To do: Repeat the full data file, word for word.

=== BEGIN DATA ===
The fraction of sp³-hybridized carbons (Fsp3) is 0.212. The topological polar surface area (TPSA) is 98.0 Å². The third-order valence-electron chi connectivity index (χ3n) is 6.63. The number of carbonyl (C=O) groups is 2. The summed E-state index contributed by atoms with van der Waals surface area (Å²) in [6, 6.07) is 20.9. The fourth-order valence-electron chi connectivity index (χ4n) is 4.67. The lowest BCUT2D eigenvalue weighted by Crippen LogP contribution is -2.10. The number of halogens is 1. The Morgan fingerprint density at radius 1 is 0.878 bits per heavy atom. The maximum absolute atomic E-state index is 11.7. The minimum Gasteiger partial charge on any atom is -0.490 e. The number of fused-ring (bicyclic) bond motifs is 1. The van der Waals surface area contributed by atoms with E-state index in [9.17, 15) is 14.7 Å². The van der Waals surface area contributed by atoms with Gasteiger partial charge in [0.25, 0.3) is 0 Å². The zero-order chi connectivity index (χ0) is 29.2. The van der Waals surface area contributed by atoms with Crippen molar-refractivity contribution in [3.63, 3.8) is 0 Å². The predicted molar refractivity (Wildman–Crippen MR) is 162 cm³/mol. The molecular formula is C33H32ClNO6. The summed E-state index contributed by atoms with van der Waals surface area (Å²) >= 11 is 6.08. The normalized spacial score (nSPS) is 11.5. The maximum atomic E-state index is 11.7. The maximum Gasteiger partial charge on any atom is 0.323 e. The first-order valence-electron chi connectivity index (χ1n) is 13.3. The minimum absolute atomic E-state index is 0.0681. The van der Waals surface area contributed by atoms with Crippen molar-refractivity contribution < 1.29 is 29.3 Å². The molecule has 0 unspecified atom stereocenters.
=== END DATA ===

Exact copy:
The fraction of sp³-hybridized carbons (Fsp3) is 0.212. The topological polar surface area (TPSA) is 98.0 Å². The third-order valence-electron chi connectivity index (χ3n) is 6.63. The number of carbonyl (C=O) groups is 2. The summed E-state index contributed by atoms with van der Waals surface area (Å²) in [6, 6.07) is 20.9. The fourth-order valence-electron chi connectivity index (χ4n) is 4.67. The lowest BCUT2D eigenvalue weighted by Crippen LogP contribution is -2.10. The number of halogens is 1. The Morgan fingerprint density at radius 1 is 0.878 bits per heavy atom. The maximum absolute atomic E-state index is 11.7. The minimum Gasteiger partial charge on any atom is -0.490 e. The number of fused-ring (bicyclic) bond motifs is 1. The van der Waals surface area contributed by atoms with E-state index in [9.17, 15) is 14.7 Å². The van der Waals surface area contributed by atoms with Gasteiger partial charge in [0.25, 0.3) is 0 Å². The zero-order chi connectivity index (χ0) is 29.2. The van der Waals surface area contributed by atoms with Crippen molar-refractivity contribution in [3.63, 3.8) is 0 Å². The predicted molar refractivity (Wildman–Crippen MR) is 162 cm³/mol. The molecular formula is C33H32ClNO6. The summed E-state index contributed by atoms with van der Waals surface area (Å²) >= 11 is 6.08. The normalized spacial score (nSPS) is 11.5. The maximum atomic E-state index is 11.7. The maximum Gasteiger partial charge on any atom is 0.323 e. The first-order valence-electron chi connectivity index (χ1n) is 13.3. The minimum absolute atomic E-state index is 0.0681. The van der Waals surface area contributed by atoms with Crippen molar-refractivity contribution < 1.29 is 29.3 Å². The molecule has 0 unspecified atom stereocenters.